Once one of Hollywood's most bountiful genres, the romantic comedy has seen its fortunes wane in recent years. While cellphones are partly to blame - they instantly solve 90 per cent of the conflicts romcoms throw up – we can also attribute the modern romcom drought to developments in the way society views certain behaviours between the sexes.
Some evolution in the genre was required.
Enter the two unlikely saviours of the romcom: Seth Rogen and Charlize Theron. Their new film Long Shot is a very modern take on the romantic comedy, and it's generating some of the most positive advance buzz of either actor's career.
Rogen plays Fred Flarsky, an unemployed political journalist who gets a job punching up speeches for Theron's Charlotte Field, the US Secretary of State considering a run for President.
Charlotte happened to be Fred's babysitter when he was 13, and he had a big crush on her back then. As they travel the world promoting Charlotte's environmental agenda, sparks begin to fly between the unlikely pair.
Long Shot is a world away from the Kate Hudson/Jennifer Lopez-style romcoms that previously proliferated. While Theron makes a point of not dissing the romcoms that came before, it's clear that an effort has been made here to contemporise the form.
"I think it's wrong to talk in general terms that every other film has got it wrong," Theron says when she sits down with Rogen to talk to TimeOut. "That's not been the case, but for us, we made a real attempt to try and do something. I couldn't be a part of this film if it didn't reflect something that felt truthful to me, and that was very much how Seth and his production company felt about it, so when we came together it was very clear to me that we both wanted the same thing."
"It's important to have the movies be reflective of the times," adds Rogen. "That the audience feels they're watching something that includes the same types of conversations and debates that they themselves have. Especially when you have two lead characters who are in their late 30s and early 40s - you want people who are that age to feel as though the movie's reflecting their interests and their thoughts."
Although Theron has done comedy before (Arrested Development, Young Adult) she's primarily associated with ass-kicking performances in films like Atomic Blonde and Mad Max: Fury Road. She's utterly hilarious here, but does she think Hollywood still has narrow ideas of women and comedy?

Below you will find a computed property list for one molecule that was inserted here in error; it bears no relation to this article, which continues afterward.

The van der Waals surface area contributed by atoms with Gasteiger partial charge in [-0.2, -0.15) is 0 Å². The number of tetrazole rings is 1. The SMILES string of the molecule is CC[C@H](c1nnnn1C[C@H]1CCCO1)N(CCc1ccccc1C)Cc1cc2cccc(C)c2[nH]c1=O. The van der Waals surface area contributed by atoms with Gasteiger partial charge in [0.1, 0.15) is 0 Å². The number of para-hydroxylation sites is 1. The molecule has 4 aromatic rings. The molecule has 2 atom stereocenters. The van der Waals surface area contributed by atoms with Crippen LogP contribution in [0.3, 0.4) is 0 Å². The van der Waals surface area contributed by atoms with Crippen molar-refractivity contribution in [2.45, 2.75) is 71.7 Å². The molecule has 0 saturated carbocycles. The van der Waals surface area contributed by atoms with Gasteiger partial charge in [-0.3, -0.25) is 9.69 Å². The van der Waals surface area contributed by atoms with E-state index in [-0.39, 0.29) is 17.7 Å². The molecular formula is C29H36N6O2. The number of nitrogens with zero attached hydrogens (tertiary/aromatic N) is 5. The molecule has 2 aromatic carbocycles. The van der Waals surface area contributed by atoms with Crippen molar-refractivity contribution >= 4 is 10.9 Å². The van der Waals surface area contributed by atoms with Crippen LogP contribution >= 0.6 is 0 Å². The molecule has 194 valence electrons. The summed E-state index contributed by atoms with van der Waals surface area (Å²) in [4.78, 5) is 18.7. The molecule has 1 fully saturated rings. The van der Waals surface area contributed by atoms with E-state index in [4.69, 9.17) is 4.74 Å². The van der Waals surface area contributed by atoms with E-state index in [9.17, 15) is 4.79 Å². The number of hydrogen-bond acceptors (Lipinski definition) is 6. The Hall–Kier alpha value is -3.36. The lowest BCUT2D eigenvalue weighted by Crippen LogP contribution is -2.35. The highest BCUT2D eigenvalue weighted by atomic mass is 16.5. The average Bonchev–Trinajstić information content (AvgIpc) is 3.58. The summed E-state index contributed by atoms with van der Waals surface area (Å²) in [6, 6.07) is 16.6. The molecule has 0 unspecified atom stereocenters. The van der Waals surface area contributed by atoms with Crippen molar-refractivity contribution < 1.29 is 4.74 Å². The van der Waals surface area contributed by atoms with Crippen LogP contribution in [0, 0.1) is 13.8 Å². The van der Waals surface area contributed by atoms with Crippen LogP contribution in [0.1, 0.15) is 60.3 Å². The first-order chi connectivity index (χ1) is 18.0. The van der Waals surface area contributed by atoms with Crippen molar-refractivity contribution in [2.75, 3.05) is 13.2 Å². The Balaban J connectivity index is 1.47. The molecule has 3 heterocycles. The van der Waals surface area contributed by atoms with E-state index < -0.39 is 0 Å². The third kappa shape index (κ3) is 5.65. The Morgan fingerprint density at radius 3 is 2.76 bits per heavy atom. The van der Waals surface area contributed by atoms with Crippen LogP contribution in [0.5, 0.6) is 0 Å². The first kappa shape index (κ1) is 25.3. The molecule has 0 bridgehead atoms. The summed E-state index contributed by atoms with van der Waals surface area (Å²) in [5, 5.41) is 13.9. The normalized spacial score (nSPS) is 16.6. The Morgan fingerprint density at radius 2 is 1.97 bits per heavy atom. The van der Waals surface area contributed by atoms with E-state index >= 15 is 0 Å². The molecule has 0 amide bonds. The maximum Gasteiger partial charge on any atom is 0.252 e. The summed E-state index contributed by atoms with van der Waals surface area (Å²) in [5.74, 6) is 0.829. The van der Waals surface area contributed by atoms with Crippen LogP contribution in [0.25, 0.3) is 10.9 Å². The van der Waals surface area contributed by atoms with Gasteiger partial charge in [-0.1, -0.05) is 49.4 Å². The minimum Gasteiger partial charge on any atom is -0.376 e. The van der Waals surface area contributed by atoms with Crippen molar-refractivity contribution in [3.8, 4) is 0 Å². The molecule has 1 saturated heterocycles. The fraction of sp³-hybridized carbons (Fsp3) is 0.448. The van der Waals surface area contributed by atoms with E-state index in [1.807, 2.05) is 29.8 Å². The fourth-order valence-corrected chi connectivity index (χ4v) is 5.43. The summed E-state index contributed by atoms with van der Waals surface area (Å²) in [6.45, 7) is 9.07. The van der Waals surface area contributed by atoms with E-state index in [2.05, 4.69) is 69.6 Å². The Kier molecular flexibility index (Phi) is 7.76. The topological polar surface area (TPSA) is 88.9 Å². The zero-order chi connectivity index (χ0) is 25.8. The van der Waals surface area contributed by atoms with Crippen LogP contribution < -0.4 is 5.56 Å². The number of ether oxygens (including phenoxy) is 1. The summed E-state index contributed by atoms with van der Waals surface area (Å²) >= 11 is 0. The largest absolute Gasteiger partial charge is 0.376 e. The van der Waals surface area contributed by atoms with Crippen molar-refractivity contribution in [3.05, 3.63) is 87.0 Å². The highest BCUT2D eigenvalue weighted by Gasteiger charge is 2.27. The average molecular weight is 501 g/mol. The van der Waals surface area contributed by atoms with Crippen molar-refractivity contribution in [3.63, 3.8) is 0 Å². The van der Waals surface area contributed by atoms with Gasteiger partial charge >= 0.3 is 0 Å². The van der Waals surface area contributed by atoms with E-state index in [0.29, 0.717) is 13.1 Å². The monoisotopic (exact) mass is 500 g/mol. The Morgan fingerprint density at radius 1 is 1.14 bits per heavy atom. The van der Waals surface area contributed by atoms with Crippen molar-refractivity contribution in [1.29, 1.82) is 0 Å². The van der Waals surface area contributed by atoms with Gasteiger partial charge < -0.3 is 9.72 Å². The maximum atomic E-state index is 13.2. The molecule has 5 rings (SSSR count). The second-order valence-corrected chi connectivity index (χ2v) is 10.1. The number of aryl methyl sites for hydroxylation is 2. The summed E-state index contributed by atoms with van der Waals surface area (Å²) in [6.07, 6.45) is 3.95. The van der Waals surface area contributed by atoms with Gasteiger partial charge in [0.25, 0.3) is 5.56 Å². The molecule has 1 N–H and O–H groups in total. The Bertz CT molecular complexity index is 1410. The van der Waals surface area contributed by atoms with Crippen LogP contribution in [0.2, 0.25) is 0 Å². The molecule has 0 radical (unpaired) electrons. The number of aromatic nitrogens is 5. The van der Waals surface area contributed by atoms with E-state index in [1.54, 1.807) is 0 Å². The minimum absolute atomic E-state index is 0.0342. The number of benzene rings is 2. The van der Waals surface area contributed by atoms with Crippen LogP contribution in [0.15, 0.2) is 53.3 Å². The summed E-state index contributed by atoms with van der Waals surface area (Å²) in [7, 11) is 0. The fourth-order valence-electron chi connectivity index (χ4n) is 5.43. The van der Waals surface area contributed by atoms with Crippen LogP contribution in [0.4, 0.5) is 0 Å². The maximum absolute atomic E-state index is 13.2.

"Yeah, I guess. Look, I'm the wrong person to ask because my theory in life is 'f*** that'. And I'm lucky that I was raised by a mother who taught me to say 'f*** that' and I hopefully am raising children who say 'f*** that', and I hang out with other girls who feel like that. We have to take responsibility for the people we want to be in this world, it is our job to not wait for somebody to tell us who we are."
Theron plays one of the most powerful women in the world in Long Shot, and the film plays with the idea that men are intimidated by powerful women.
"I do think there's some truth to that, for sure," says Theron. "I can pull from my own personal experiences. I've definitely been in relationships where if I'd made myself a little smaller, and if I wasn't that successful, then my relationship would be better. But that I don't think is a general notion of how I feel about men."
"I think men are afraid of everything that is more powerful than they are," adds Rogen. "Be it another man or especially a woman, yeah. Men are just afraid."
Even factoring in Charlotte's position, Long Shot contains a lot of political humour. The last time a Seth Rogen comedy wandered into geo-politics - in 2014's North Korea-mocking The Interview - it spurred an international crisis when North Korea took offence and hacked the studio who made the film. Safety concerns saw the theatrical release cancelled, although that decision was later reversed when things calmed down.
When TimeOut asks him how that experience informed the making of Long Shot (which shares a screenwriter with The Interview), Rogen places his head on the table in (almost) mock despair, and Theron pats him reassuringly.
"What we learned is when you try to be controversial, it can work," says Rogen, clearly still wary from the incident. "And how you should not try to be controversial sometimes. The philosophy with this movie was to not be polarising or rile anyone, but instead make something that could be therapeutic, maybe. That made the audience feel like they were watching something that was born of the world that they live in, in a way that they could just enjoy it and laugh at it and not be afraid I was gonna get them bombed on a nuclear level."
Who: Charlize Theron and Seth Rogen
What: Long Shot
When: In cinemas next Thursday